Beard re-inserts women into Roman History

I know nothing about the classical world.

Despite being an English Literature student and seeing in the works of Donne, Shakespeare and Pope a whole plethora of classical references, I have never bothered to really find about the Greeks or the Romans. My appreciation of “what the Romans did for us” does not extend beyond thinking Aristotle had some pretty good ideas on tragedy and liking underfloor heating.

At least that was the case before I read (most of) Mary Beard’s S.P.Q.R: A History of Modern Rome. You might be wondering why I ever attempted to read this six hundred page tome of a book when I display such a blatant disregard for the empire it is written about. Well, the answer is pretty simple really: Mary Beard is a legend in her own right and I thought it was high time I actually read something by her.

Essentially, this is an accessible history that manages appeal to the masses without dumbing itself down. “How exactly is this possible’? you may ask. Well, Beard not only makes mention of the great figures whose names have become synonymous with the study of Classics — Tacitus, Cicero and the like —but of the ordinary citizens who made up this empire and who have for too long been left out of the history books. “I wanted to put the people back into the Roman Empire,” as the author said herself during “Blackwell’s an Evening with Mary Beard.”

These people don’t seem to belong to the ancient past, having their own fears and concerns just like us, in the modern age. Finding out about this historical period under the guidance of Beard is like trying to peer into the windows of a block of flats as you walk past: an exercise of your natural curiosity into the lives of others. (Please forgive the somewhat creepy analogy).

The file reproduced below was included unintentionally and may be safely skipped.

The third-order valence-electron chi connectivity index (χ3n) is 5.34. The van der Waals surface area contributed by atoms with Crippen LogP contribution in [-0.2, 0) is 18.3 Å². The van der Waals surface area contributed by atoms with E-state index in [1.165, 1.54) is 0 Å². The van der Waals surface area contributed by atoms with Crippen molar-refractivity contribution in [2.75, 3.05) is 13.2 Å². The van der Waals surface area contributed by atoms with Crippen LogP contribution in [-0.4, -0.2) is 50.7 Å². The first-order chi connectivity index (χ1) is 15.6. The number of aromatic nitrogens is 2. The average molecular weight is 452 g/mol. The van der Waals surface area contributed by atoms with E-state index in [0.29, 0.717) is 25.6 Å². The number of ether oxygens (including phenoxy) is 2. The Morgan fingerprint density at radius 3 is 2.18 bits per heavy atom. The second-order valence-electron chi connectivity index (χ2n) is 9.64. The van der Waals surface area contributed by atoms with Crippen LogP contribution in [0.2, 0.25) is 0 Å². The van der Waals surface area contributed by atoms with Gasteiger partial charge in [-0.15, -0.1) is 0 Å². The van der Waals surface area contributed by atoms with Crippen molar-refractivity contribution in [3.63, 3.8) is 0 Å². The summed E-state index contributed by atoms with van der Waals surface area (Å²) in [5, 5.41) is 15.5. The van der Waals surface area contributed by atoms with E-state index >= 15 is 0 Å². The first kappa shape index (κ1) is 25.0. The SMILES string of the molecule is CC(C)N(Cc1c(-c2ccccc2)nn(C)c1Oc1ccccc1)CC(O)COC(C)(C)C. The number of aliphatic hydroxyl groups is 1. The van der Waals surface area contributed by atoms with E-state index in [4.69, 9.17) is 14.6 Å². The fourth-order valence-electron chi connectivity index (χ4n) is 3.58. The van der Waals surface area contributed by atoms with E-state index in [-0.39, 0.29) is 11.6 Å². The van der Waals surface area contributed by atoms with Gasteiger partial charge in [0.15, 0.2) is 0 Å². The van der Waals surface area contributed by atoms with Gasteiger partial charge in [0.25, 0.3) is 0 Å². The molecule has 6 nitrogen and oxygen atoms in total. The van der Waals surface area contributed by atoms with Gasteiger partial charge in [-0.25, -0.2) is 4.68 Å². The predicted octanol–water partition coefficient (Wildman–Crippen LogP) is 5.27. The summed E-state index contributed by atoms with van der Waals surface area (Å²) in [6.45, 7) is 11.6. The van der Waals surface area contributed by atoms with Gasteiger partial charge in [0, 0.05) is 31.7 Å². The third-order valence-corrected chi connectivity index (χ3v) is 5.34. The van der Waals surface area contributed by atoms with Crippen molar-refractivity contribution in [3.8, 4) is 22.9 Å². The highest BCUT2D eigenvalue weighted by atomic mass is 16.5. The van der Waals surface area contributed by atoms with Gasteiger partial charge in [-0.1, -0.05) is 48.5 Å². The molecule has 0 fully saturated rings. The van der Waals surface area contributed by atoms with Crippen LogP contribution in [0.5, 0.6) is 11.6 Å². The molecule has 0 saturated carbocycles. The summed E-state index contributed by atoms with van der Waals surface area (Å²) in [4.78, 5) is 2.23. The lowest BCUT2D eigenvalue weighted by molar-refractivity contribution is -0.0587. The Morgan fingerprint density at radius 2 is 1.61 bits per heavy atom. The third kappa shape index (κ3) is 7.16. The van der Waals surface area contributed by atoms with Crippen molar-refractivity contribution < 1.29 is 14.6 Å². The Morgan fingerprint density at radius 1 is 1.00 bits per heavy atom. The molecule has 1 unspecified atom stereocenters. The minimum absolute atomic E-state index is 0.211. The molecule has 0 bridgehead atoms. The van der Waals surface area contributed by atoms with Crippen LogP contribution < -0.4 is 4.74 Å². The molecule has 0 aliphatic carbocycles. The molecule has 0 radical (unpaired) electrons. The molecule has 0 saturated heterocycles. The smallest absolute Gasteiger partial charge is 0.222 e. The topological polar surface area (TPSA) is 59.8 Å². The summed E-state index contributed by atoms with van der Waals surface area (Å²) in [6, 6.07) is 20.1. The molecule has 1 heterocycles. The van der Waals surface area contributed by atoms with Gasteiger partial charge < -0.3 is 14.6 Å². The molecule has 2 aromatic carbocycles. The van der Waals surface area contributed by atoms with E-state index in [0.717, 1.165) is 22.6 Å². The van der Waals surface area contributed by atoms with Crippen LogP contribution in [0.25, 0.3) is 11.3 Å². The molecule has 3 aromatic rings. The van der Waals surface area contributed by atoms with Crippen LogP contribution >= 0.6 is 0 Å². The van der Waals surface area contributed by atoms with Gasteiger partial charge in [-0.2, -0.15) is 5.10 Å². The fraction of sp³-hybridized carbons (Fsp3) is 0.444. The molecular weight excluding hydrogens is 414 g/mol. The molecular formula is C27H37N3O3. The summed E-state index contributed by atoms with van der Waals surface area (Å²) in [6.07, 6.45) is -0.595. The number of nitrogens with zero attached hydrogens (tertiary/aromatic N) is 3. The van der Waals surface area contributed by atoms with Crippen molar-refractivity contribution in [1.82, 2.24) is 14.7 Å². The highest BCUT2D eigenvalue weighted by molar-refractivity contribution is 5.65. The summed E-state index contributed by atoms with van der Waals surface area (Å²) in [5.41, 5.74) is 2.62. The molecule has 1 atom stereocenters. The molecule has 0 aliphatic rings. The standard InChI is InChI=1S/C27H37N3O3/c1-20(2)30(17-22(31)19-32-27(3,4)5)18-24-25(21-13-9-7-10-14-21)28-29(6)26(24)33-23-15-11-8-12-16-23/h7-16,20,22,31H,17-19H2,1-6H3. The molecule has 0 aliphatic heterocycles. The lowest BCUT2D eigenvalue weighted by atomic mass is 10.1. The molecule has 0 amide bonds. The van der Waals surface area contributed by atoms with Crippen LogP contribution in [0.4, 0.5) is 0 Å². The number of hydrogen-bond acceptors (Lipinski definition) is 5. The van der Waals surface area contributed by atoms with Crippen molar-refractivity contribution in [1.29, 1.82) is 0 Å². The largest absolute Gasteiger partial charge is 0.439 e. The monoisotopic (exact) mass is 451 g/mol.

Her engaging and direct style encourages this curiosity, and so does the way she refuses to paint the Romans as being quite as wonderful as we’ve been led to believe. Perhaps so many people feel disconnected with the Romans, not only because they existed so far in the past, but because they have always been portrayed as somewhat superior beings. However, Beard stresses our shared humanity and imperfections – even going as far as to describe Pliny the Younger as “humourless” and “slightly self-congratulary”.

Cambridge educated, now a fellow at Newnham College, and an editor on the Times Literary Supplement, an OBE winner and the author of a vast range of books: you might also be under the impression that Mary Beard is a bit of a superior being. This is why seeing her in the flesh, on the stage at George Street’s Assembly Rooms, was frankly exhilarating.

It’s clear why she’s become such a favourite of the public — in answering questions from the audience ranging from the highly complex to the more basic “what’s your favourite classical book?” she was consistently respectful and insightful.

I left the talk convinced that Beard is the hero of Roman women. As one can imagine, women were marginalised in the Classical World, obviously preventing them from occupying roles of great prominence. This means that it is typically men that we associate with this period, but by shifting the focus of off the “greats” and panning out to encompass the rest of society, Beard re-inserts women into Roman History.

Beard’s new book, S.P.Q.R: A History of Modern Rome, is now available.

Image: Commons Wikipedia/Sotherbys

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